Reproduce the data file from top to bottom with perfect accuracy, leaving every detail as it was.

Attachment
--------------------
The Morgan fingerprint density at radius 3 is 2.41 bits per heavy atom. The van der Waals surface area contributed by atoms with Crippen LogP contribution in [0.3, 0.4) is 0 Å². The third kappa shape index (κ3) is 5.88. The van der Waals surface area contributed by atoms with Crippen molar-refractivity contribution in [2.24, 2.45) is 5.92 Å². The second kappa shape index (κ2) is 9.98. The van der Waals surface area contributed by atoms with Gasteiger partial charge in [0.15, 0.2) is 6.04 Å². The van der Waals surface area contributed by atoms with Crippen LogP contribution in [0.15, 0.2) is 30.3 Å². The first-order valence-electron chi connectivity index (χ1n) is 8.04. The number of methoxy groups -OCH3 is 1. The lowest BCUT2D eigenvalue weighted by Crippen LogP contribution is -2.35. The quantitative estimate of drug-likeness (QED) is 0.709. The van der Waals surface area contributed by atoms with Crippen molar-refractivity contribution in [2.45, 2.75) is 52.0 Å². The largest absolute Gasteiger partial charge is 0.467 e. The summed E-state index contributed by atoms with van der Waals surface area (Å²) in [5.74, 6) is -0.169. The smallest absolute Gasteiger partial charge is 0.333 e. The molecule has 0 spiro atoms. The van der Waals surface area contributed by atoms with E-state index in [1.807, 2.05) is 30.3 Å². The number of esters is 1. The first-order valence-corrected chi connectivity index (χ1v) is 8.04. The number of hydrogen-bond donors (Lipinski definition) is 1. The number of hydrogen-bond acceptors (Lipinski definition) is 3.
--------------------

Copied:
The Morgan fingerprint density at radius 3 is 2.41 bits per heavy atom. The van der Waals surface area contributed by atoms with Crippen LogP contribution in [0.3, 0.4) is 0 Å². The third kappa shape index (κ3) is 5.88. The van der Waals surface area contributed by atoms with Crippen molar-refractivity contribution in [2.24, 2.45) is 5.92 Å². The second kappa shape index (κ2) is 9.98. The van der Waals surface area contributed by atoms with Gasteiger partial charge in [0.15, 0.2) is 6.04 Å². The van der Waals surface area contributed by atoms with Crippen LogP contribution in [0.15, 0.2) is 30.3 Å². The first-order valence-electron chi connectivity index (χ1n) is 8.04. The number of methoxy groups -OCH3 is 1. The lowest BCUT2D eigenvalue weighted by Crippen LogP contribution is -2.35. The quantitative estimate of drug-likeness (QED) is 0.709. The van der Waals surface area contributed by atoms with Crippen molar-refractivity contribution in [2.45, 2.75) is 52.0 Å². The largest absolute Gasteiger partial charge is 0.467 e. The summed E-state index contributed by atoms with van der Waals surface area (Å²) in [5.74, 6) is -0.169. The smallest absolute Gasteiger partial charge is 0.333 e. The molecule has 0 spiro atoms. The van der Waals surface area contributed by atoms with E-state index in [1.807, 2.05) is 30.3 Å². The number of esters is 1. The first-order valence-corrected chi connectivity index (χ1v) is 8.04. The number of hydrogen-bond donors (Lipinski definition) is 1. The number of hydrogen-bond acceptors (Lipinski definition) is 3.